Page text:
A show of works by Monica Petty Aiello at the Colorado Springs Fine Arts Center


In 1610, Galileo aimed his primitive telescope at the mighty Jupiter where he spied four "starlets" circling the planet.  These Galilean Moons orbit their parent planet like a mini-solar system and their discovery helped to prove that the earth was not the center of the universe.

While vacationing in New Mexico six years ago, I had the opportunity to see these moons with my own eyes through a telescope.  The view, both exhilarating and humbling, began my journey to explore the mysterious landscapes beyond Earth in paint.

More than just representing the visual landscape, I’m interested in letting the geology inform how I make the work.  In this regard, I research the evolution of the worlds I’m addressing and develop specific techniques to interpretc their geologic history. I’ve had the wonderful opportunity to consult with noted space scientists involved with NASA’s Voyager, Galileo, Magellan, Cassini and New Horizons missions. I also regularly attend NASA and scientific conferences to further research the geomorphology of the worlds I’m painting. While teaching in California in 2009, I was able to work directly with scientific experts who study Jupiter’s moons Io and Europa, inspiring me to further dissect their bizarre geology.

Io and Europa are a study in dichotomy. Although these worlds are sisters in terms of proximity, their orbital dance with each other and Jupiter evoke tidal stresses that have created quite different personalities. Io, the fire moon, is peppered with volcanoes, sensual lava flows, erupting gas plumes and a colorful, sulfur-stained surface. In contrast, Europa’s pale, icy crust is riddled with fractures, lines and bands - hiding a global ocean beneath.  To interpret these qualities, I’ve built works on panel with layer upon layer of mixed-media - constructed like strata to emulate their geomorphololgy.  I use acrylic, paper, ink, gel, fiber, heat, air, gravity and water in attempts to convey and contrast their fascinating terrain.  At its essence, the Io series (Ionian Garden) is concerned with color, shape and painterly effects. Conversely, the newer Europa series (Europascape) is engaged in a study of drawing, line, neutrality and value. For both series, I’ve developed studies on paper whereby I stain the surface with impressions of the texture utilized in the larger works.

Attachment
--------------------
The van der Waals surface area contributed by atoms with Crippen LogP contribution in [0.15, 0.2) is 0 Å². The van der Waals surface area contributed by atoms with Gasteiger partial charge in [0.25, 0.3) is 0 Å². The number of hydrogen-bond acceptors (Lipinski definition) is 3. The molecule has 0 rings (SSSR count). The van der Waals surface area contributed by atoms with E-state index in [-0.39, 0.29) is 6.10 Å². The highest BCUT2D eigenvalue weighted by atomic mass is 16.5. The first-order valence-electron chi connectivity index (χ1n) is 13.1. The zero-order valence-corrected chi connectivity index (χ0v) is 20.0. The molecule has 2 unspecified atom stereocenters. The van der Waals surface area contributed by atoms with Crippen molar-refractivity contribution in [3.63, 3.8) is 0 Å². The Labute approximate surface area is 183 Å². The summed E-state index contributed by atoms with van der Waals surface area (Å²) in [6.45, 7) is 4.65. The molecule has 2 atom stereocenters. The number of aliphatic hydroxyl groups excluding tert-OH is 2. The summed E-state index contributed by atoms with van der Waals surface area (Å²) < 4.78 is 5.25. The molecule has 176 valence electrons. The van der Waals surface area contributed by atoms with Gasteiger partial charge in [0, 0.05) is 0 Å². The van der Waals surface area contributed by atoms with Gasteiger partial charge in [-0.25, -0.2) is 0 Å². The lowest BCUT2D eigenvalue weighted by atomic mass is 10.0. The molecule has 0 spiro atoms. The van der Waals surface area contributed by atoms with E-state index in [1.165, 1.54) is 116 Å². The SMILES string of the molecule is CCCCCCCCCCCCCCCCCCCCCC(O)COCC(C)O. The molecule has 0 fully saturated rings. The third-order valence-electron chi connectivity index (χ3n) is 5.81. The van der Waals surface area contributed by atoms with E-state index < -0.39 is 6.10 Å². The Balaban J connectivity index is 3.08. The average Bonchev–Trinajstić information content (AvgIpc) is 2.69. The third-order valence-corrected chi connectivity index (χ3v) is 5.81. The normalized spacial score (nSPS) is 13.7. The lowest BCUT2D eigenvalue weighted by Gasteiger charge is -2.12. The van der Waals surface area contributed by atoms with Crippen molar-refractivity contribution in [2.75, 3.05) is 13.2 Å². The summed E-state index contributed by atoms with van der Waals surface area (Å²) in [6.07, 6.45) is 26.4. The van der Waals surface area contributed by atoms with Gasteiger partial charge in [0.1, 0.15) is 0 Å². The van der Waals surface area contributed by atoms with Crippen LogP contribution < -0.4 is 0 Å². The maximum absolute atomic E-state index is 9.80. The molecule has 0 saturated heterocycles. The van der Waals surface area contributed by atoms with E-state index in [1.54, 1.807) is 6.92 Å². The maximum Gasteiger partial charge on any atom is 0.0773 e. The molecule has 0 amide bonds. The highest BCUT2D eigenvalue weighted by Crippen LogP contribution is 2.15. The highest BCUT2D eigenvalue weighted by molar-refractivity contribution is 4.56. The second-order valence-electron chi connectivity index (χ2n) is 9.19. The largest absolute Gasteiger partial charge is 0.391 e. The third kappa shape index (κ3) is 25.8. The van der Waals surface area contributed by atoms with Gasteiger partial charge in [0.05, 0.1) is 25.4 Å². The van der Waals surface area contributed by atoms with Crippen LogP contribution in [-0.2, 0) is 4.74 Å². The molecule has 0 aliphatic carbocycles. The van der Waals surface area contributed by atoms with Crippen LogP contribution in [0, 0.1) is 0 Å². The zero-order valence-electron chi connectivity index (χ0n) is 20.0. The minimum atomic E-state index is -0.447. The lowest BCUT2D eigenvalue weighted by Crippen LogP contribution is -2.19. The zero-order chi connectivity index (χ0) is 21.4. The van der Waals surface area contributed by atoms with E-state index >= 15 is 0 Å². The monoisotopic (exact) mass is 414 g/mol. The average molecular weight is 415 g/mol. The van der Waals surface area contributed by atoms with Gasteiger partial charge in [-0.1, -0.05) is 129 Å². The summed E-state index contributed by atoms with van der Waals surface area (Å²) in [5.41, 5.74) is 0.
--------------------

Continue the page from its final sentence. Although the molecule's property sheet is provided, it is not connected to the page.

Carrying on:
Space scientists often reference the need to study the beyond in order to better understand ourselves.  Indeed, while working I am often impacted by how these alien landscapes are hauntingly familiar.  Io’s giant volcanoes, lava flows, and intense color remind me of blooming gardens, coral reefs and philodendron leaves.  Europa’s barren, icy planes and cracked surface conjure images of the fragile polar caps on our own home, Earth. It is impossible for this investigation to not raise questions relating to astrobiology, evolution and our own humanity.

- Monica Aiello, 2009